A team of French and Swiss scientists has demonstrated a lensless imaging technique that could easily be implemented in cost-effective and compact devices in phage laboratories to accelerate phage-therapy diagnosis.
The growing number of drug-resistant bacterial infections worldwide is driving renewed interest in phage therapy. The WHO has warned of “a slow tsunami” of antibiotic resistance that by 2050 could result in 10 million annual deaths from antibiotic-resistant infections.
Based on the use of a personalized cocktail composed of highly specific bacterial viruses, phage therapy employs bacteriophages, a form of virus, to treat pathogenic bacterial infections. Following promising phage-therapy clinical studies treating infection of burn wounds, urinary tract infections and other problems caused by antibiotic-resistant bacteria, a growing body of evidence has built a consensus among scientists that there is synergism between phages and antibiotics.
First implemented in 1919, phage therapy relies on a range of tests on agar media to determine the most active phage on a given bacterial target, or to isolate new lytic phages from an environmental sample. However, these culture-based techniques must be interpreted through direct visual detection of plaques.
In a recent research article, “Phage Susceptibility Testing and Infectious Titer Determination Through Wide-Field Lensless Monitoring of Phage Plaque Growth”, the team reported a lensless technique for testing the susceptibility of the bacterium to the phage on agar and measuring infectious titer, among other results. In addition to CEA-Leti, the team included a Grenoble consortium of researchers from CEA-Interdisciplinary Research Institute of Grenoble (CEA-Irig), the French National Centre for Scientific Research-Laboratoire des Technologies de la Microélectronique (CNRS-LTM), and the phage-therapy team from Lausanne University Hospital in Switzerland, better known as CHUV in French.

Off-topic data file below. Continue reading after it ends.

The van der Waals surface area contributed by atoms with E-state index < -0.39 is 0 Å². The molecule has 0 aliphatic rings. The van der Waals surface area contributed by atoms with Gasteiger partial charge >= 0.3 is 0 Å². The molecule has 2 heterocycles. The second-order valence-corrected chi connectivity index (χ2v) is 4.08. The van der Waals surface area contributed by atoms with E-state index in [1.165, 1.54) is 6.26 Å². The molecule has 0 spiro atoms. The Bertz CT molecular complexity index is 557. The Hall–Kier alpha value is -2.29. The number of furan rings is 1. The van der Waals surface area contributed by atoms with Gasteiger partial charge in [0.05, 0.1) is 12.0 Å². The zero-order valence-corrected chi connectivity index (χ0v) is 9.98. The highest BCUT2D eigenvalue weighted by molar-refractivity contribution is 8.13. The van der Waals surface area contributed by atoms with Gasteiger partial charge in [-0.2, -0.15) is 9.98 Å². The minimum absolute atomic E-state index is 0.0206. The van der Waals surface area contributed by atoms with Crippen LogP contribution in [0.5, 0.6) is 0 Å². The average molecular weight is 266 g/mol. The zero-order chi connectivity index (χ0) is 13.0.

In addition to investigating computer-assisted methods to ease and accelerate diagnosis in phage therapy, the team studied phage plaque using a custom-designed, wide-field lensless imaging device, which allows continuous monitoring over a very-large-area sensor (8.64 cm2).
“We report bacterial susceptibility to anti-Staphylococcus aureus phage in three hours and estimation of infectious titer in eight hours and 20 minutes,” the paper explains. “These are much shorter time-to-results than the 12-to-24 hours traditionally needed, since naked eye observation and counting of phage plaques is still the most widely used technique for susceptibility testing prior to phage therapy. Moreover, the continuous monitoring of the samples enables the study of plaque-growth kinetics, which enables a deeper understanding of the interaction between phage and bacteria.”
With 4.3 μm resolution in the lensless demonstrator, the scientists also detected phage-resistant bacterial microcolonies of Klebsiella pneumoniae inside the boundaries of phage plaques.
“This shows that our prototype is also a suitable device to track phage resistance,” said Pierre Marcoux, a scientist in CEA-Leti’s Department of Microtechnologies for Biology and Health. “Lensless imaging is therefore an all-in-one method that could easily be implemented in cost-effective and compact devices in phage laboratories to help with phage-therapy diagnosis.”